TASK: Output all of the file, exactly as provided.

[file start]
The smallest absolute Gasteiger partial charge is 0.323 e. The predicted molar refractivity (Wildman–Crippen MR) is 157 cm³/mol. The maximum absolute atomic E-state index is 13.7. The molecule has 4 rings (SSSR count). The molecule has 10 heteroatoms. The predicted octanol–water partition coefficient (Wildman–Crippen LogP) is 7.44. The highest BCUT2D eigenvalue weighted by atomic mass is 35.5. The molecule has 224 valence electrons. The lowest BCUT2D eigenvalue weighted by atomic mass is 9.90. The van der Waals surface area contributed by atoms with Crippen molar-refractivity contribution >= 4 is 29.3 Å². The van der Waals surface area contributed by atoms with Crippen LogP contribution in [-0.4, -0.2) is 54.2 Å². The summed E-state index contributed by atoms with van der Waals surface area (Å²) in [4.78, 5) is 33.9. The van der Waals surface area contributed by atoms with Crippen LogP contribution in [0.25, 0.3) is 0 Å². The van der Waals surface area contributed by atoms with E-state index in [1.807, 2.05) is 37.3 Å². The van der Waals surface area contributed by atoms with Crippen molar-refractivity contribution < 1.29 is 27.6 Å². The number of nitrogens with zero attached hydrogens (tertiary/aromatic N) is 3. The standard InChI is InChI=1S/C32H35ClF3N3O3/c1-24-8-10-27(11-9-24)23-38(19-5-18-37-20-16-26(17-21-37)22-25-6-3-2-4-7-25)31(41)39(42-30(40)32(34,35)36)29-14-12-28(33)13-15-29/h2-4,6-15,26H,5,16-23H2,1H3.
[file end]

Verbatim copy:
The smallest absolute Gasteiger partial charge is 0.323 e. The predicted molar refractivity (Wildman–Crippen MR) is 157 cm³/mol. The maximum absolute atomic E-state index is 13.7. The molecule has 4 rings (SSSR count). The molecule has 10 heteroatoms. The predicted octanol–water partition coefficient (Wildman–Crippen LogP) is 7.44. The highest BCUT2D eigenvalue weighted by atomic mass is 35.5. The molecule has 224 valence electrons. The lowest BCUT2D eigenvalue weighted by atomic mass is 9.90. The van der Waals surface area contributed by atoms with Crippen molar-refractivity contribution >= 4 is 29.3 Å². The van der Waals surface area contributed by atoms with Crippen LogP contribution in [-0.4, -0.2) is 54.2 Å². The summed E-state index contributed by atoms with van der Waals surface area (Å²) in [4.78, 5) is 33.9. The van der Waals surface area contributed by atoms with Crippen LogP contribution in [0.25, 0.3) is 0 Å². The van der Waals surface area contributed by atoms with E-state index in [1.807, 2.05) is 37.3 Å². The van der Waals surface area contributed by atoms with Crippen molar-refractivity contribution < 1.29 is 27.6 Å². The number of nitrogens with zero attached hydrogens (tertiary/aromatic N) is 3. The standard InChI is InChI=1S/C32H35ClF3N3O3/c1-24-8-10-27(11-9-24)23-38(19-5-18-37-20-16-26(17-21-37)22-25-6-3-2-4-7-25)31(41)39(42-30(40)32(34,35)36)29-14-12-28(33)13-15-29/h2-4,6-15,26H,5,16-23H2,1H3.